Mark of the Vampire (1935)

Genres - Mystery, Thriller  |   Sub-Genres - Detective Film, Gothic Film  |   Release Date - Apr 26, 1935 (USA - Unknown)  |   Run Time - 59 min.  |   Countries - United States   |   MPAA Rating - NR
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Review by Patrick Legare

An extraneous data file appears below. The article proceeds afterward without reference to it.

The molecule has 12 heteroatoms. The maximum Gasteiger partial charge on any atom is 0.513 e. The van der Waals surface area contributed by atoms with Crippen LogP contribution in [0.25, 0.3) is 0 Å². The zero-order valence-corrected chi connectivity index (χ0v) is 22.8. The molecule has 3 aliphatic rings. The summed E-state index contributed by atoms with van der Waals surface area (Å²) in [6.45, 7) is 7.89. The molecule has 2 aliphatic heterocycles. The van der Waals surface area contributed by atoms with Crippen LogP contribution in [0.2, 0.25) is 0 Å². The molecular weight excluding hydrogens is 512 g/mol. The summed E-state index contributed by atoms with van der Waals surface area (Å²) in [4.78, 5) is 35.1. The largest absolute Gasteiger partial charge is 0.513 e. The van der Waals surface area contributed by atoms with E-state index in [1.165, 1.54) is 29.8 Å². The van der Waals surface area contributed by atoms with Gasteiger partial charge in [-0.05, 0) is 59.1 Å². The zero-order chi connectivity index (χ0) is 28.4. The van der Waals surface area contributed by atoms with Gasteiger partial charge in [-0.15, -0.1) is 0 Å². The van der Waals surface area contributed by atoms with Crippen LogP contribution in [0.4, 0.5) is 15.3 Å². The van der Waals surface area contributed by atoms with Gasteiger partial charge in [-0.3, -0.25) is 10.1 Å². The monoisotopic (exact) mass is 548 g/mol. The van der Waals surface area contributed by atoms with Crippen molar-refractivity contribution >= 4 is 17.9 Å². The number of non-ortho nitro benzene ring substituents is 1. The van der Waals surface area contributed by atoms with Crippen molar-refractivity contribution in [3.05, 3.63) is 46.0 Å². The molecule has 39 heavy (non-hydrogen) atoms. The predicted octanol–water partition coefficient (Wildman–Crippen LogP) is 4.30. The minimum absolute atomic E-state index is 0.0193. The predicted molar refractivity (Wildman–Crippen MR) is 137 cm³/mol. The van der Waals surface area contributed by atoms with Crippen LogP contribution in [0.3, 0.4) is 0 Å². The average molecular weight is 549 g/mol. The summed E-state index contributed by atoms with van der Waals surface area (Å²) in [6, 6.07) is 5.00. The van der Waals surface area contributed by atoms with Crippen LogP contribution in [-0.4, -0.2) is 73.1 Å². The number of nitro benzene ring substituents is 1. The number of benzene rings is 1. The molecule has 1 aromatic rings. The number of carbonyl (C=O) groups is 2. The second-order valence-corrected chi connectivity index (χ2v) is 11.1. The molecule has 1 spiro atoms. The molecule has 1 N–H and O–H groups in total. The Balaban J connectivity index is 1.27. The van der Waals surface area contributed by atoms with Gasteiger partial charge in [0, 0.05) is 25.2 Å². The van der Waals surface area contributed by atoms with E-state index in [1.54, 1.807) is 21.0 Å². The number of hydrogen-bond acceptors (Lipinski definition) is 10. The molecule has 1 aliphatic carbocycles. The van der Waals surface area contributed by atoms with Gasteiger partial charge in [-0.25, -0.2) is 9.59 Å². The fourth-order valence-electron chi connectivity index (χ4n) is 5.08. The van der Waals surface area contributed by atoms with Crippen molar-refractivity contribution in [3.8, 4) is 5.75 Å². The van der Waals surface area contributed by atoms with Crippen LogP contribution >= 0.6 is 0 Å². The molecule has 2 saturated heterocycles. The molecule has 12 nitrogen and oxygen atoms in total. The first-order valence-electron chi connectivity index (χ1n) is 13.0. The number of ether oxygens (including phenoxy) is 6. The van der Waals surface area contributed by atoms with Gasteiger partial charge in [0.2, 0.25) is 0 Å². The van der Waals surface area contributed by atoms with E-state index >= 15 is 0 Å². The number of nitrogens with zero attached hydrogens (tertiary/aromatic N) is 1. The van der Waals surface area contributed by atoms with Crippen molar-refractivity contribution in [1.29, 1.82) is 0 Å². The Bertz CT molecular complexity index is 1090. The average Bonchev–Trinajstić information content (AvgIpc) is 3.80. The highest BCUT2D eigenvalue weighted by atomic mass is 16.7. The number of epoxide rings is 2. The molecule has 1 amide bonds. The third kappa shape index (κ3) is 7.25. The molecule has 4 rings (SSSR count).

Director Tod Browning's 1935 murder mystery Mark of the Vampire is essentially a lesser remake of two of his earlier films: 1927's Lon Chaney silent London After Midnight and 1931's Dracula with Bela Lugosi. Originally titled The Vampires of Prague, the film is most notable for its stunning conclusion, which reveals that the various murders being blamed on the supernatural have been committed by a more natural source. The bloodsucker father and daughter, played by Lugosi and Carol Borland, are given minimal screen time, but provide the film's best chills and appear to be the inspiration for Ed Wood's Plan 9 From Outer Space. This picture originally insinuated that Lugosi's vampire had an incestuous affair with Borland that resulted in a murder-suicide, leaving them both undead. This explains the mysterious bullet wound on the side of Lugosi's head throughout the film. However, MGM was wary after Browning's Freaks spawned great controversy, so cuts were made to ensure that Mark of the Vampire was safe for public consumption. The barely feature-length production looks rather stagey and the special effects are typical of the time (bats on strings, fake rats, etc.), but Browning's atmospheric style and the great cast, including Lionel Barrymore, Elizabeth Allan, and Lionel Atwill, makes this good entertainment. Cinematographer James Wong Howe shot test footage of Rita Hayworth for Borland's part.